Big wheels, don't show the dirt: local government car procurement methods questioned

Take note – story published 3 years and 2 months ago

Latvian Radio resporter Edgars Kupčs has uncovered details of yet more local council officials whose daily drives, provided at public expense, tend more towards luxury than utility.

As previously reported by LSM, Kupčs has in the past detailed highly questionable practices in a tender for Ogre municipal vehicles that seemed to rule out everything but high-line luxury models with a lengthy range of optional extras, and has now applied the same analysis to several other municipalities.

In Jelgava the reporter discovered a tender that made it clear the mayor and his deputies were looking not for an average runaround to get them from meeting to meeting but vehicles that must have a metallic silver body, leather interior and at least 19-inch wheels.

"In the middle of the working day, immediately after noon, a new Volvo S60 silver car arrives in the yard of Jelgava City Council building. Jurijs Strods (National Alliance), one of the two vice mayors of Jelgava, is sitting at the wheel. The car is parked in a parking lot specially marked for him, but, noticing the approaching correspondent of Latvian Radio, the deputy mayor thinks about getting out, starts the vehicle and leaves the parking lot," recalls Kupčs.

Meanwhile Mayor Andris Rāviņš' (Greens and Farmers Union) liking for Volvo cars can be called traditional. The newspaper "Zemgales Ziņas" during the economic crisis more than ten years ago reported that Jelgava City Council provides new vehicles with quite specific requirements. At that time, Rāviņš definitely wanted a light brown metallic car with wood and leather upholstery, all seats heated, air filter in the cabin, at least 300 horsepower and 25 more requirements.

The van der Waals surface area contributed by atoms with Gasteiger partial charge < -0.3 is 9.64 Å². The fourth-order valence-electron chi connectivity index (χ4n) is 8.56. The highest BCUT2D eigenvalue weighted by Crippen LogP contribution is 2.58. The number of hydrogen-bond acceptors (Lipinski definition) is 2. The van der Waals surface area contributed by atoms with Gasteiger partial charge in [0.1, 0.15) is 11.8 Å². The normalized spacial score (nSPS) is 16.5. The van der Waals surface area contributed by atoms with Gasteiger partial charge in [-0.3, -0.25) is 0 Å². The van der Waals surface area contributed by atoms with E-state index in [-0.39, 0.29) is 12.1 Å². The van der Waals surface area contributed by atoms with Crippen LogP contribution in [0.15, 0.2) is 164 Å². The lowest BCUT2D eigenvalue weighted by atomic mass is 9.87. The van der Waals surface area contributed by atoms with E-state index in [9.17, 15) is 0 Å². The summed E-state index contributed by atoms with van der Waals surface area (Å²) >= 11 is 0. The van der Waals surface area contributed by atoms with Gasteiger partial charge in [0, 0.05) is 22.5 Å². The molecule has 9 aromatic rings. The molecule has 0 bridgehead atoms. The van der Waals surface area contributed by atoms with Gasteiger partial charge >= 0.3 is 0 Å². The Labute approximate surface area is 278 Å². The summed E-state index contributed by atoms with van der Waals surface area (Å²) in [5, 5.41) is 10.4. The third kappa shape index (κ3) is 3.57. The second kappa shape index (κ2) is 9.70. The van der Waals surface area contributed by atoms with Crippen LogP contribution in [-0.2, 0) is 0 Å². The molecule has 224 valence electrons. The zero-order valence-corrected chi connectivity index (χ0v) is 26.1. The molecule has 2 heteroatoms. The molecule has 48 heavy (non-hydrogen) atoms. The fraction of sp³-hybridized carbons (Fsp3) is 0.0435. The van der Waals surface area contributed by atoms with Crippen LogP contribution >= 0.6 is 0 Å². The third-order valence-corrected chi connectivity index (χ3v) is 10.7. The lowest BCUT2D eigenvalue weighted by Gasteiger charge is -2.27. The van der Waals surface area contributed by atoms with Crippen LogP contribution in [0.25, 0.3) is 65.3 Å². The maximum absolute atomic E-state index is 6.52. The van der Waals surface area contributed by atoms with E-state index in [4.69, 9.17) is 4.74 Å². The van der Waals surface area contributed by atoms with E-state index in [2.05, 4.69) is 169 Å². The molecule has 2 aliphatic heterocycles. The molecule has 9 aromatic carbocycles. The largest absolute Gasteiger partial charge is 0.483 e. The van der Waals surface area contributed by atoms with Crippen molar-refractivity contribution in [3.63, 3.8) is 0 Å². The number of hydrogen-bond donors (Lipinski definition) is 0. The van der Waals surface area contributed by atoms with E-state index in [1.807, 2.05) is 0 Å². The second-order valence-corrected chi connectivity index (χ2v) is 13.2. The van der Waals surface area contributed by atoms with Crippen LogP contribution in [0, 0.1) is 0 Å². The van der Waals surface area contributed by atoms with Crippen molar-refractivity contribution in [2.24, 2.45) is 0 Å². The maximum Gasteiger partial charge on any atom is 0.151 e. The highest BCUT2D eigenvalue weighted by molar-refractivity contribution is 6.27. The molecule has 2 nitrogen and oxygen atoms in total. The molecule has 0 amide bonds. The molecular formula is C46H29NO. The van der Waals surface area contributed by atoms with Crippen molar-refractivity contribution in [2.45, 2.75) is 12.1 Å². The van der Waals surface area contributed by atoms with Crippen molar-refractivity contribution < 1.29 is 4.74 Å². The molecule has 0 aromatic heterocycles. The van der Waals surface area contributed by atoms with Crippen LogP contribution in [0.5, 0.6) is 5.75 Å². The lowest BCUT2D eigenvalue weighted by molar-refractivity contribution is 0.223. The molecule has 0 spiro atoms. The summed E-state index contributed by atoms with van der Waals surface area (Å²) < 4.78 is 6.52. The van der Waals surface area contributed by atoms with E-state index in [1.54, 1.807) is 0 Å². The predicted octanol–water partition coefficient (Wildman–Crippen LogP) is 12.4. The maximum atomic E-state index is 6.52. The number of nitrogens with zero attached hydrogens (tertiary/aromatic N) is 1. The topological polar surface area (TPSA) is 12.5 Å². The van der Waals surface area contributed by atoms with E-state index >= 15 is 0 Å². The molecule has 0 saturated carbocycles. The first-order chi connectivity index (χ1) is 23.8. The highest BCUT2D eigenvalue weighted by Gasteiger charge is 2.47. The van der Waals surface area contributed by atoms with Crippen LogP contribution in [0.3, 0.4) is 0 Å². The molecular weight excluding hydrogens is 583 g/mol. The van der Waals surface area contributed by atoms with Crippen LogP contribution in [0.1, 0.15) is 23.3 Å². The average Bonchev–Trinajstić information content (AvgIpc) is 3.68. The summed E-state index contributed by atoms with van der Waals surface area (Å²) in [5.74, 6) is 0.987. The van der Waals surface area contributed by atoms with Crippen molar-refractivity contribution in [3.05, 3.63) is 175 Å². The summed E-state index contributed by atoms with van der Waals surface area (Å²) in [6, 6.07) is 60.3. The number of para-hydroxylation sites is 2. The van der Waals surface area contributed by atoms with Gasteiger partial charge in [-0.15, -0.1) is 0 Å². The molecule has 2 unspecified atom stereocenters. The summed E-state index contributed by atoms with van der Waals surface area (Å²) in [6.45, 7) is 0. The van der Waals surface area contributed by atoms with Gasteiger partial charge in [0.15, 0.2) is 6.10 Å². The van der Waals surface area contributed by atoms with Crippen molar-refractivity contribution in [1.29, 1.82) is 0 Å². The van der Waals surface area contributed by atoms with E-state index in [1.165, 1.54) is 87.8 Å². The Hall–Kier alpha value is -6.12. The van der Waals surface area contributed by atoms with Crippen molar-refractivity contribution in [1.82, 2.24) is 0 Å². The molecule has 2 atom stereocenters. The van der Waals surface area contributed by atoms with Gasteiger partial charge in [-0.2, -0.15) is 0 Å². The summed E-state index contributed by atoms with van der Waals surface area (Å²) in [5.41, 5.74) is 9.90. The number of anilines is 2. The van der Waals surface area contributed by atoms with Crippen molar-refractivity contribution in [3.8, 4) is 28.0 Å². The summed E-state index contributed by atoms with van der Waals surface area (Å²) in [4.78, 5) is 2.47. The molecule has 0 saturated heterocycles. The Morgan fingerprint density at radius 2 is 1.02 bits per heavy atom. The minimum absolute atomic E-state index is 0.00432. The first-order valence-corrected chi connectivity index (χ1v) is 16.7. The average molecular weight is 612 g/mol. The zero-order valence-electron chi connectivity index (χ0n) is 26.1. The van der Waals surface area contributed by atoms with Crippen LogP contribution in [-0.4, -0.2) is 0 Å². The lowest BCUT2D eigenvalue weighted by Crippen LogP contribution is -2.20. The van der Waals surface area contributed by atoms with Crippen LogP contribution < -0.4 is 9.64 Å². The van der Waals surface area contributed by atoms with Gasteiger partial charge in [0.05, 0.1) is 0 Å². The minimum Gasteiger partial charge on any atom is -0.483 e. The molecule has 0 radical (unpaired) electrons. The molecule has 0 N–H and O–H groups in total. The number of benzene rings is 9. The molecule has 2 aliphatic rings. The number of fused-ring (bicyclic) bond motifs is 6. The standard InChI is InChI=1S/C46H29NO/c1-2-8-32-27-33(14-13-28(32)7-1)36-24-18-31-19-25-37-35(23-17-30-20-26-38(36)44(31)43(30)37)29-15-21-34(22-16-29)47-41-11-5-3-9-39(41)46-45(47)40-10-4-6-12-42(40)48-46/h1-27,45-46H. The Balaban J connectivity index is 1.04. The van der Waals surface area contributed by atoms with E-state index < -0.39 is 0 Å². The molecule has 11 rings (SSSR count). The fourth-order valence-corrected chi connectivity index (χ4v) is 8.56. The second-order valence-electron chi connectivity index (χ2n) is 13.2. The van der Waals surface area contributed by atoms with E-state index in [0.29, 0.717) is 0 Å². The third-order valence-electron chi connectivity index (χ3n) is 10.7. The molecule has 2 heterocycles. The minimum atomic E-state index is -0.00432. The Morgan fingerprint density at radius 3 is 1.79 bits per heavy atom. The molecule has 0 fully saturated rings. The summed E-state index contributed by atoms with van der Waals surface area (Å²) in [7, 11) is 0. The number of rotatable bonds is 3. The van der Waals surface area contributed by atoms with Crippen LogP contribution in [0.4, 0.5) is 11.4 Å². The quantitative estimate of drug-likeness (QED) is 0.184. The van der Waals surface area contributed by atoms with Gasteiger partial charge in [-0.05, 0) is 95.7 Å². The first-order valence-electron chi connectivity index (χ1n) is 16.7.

He ended up with a car that was less powerful than the extreme 300hp requirement, and in red. Although the council rented the car for a couple of years, later the council's inclusion of an eight-year rust warranty paid off because finding a buyer for the car was extremely easy:  at the end of the municipal contract, the little-used Volvo was bought by the mayor for personal use. The supervisory authorities did not find anything suspicious at that time. 

These days, despite representing the Greens and Farmers' Union, his wheels are not of the rechargeable electric variety. Rāviņš retains his brand loyalty by drving a top of the range Volvo S90, also provided by the municipality and for which the requirements included ventilated front seats, full leather interior, all-wheel drive, at least 19-inch wheels, and no fewer than seven airbags.

Subarus for Sigulda

If Volvo is the brand of choice in Jelgava, sporty Subaru is the favorite in Sigulda.

Interested in Sigulda City Council's car rental procurement, in which the winner "Auto 26" delivered a Subaru Latvijas Radio called the Chairman of Sigulda County Council Uģis Mitrevics ("Regional Alliance"). Asked if this car in question was for the mayor himself or some other municipal employee, Mitrevics replied: “It's hard to say. We have about four Subaru cars. ” He also drives a Subaru himself.

Aivis Liepiņš, Head of the Transport Department of Sigulda Municipality, told Latvian Radio the tender demand for an SUV with a beige body color -- an unusual option that adds considerably to the price and would usually make the car harder to re-sell  -- helps hide the dirt. In direct contrast, a light leather interior is "because the leather is easy to care for in the first place, but with light leather it's easier to see right away when the interior is dirty, so it's easier to clean and tidy right away." so the bodywork is to hide the dirt and the interior is to show it.